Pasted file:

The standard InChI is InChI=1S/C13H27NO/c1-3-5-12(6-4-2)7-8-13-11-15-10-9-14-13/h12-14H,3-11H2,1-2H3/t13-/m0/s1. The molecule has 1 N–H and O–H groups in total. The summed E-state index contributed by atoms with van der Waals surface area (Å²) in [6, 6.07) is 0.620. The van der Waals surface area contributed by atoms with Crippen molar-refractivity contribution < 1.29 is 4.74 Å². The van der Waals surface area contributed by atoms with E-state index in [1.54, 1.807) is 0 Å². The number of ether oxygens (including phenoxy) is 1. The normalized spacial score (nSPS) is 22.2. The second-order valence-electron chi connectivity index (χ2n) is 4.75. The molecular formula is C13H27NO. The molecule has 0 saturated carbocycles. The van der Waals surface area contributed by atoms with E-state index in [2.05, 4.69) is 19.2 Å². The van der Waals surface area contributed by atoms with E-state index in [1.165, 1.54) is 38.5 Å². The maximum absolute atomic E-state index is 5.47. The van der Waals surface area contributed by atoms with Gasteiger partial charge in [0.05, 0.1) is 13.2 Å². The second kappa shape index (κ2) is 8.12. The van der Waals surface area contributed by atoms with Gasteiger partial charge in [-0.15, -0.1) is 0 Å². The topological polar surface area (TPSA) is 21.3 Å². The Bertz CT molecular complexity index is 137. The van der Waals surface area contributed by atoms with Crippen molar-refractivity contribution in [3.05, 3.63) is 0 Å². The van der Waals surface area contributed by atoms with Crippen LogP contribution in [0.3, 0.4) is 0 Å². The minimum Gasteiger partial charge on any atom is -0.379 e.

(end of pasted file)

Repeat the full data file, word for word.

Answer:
The standard InChI is InChI=1S/C13H27NO/c1-3-5-12(6-4-2)7-8-13-11-15-10-9-14-13/h12-14H,3-11H2,1-2H3/t13-/m0/s1. The molecule has 1 N–H and O–H groups in total. The summed E-state index contributed by atoms with van der Waals surface area (Å²) in [6, 6.07) is 0.620. The van der Waals surface area contributed by atoms with Crippen molar-refractivity contribution < 1.29 is 4.74 Å². The van der Waals surface area contributed by atoms with E-state index in [1.54, 1.807) is 0 Å². The number of ether oxygens (including phenoxy) is 1. The normalized spacial score (nSPS) is 22.2. The second-order valence-electron chi connectivity index (χ2n) is 4.75. The molecular formula is C13H27NO. The molecule has 0 saturated carbocycles. The van der Waals surface area contributed by atoms with E-state index in [2.05, 4.69) is 19.2 Å². The van der Waals surface area contributed by atoms with E-state index in [1.165, 1.54) is 38.5 Å². The maximum absolute atomic E-state index is 5.47. The van der Waals surface area contributed by atoms with Gasteiger partial charge in [0.05, 0.1) is 13.2 Å². The second kappa shape index (κ2) is 8.12. The van der Waals surface area contributed by atoms with Gasteiger partial charge in [-0.15, -0.1) is 0 Å². The topological polar surface area (TPSA) is 21.3 Å². The Bertz CT molecular complexity index is 137. The van der Waals surface area contributed by atoms with Crippen molar-refractivity contribution in [3.05, 3.63) is 0 Å². The van der Waals surface area contributed by atoms with Crippen LogP contribution in [0.3, 0.4) is 0 Å². The minimum Gasteiger partial charge on any atom is -0.379 e.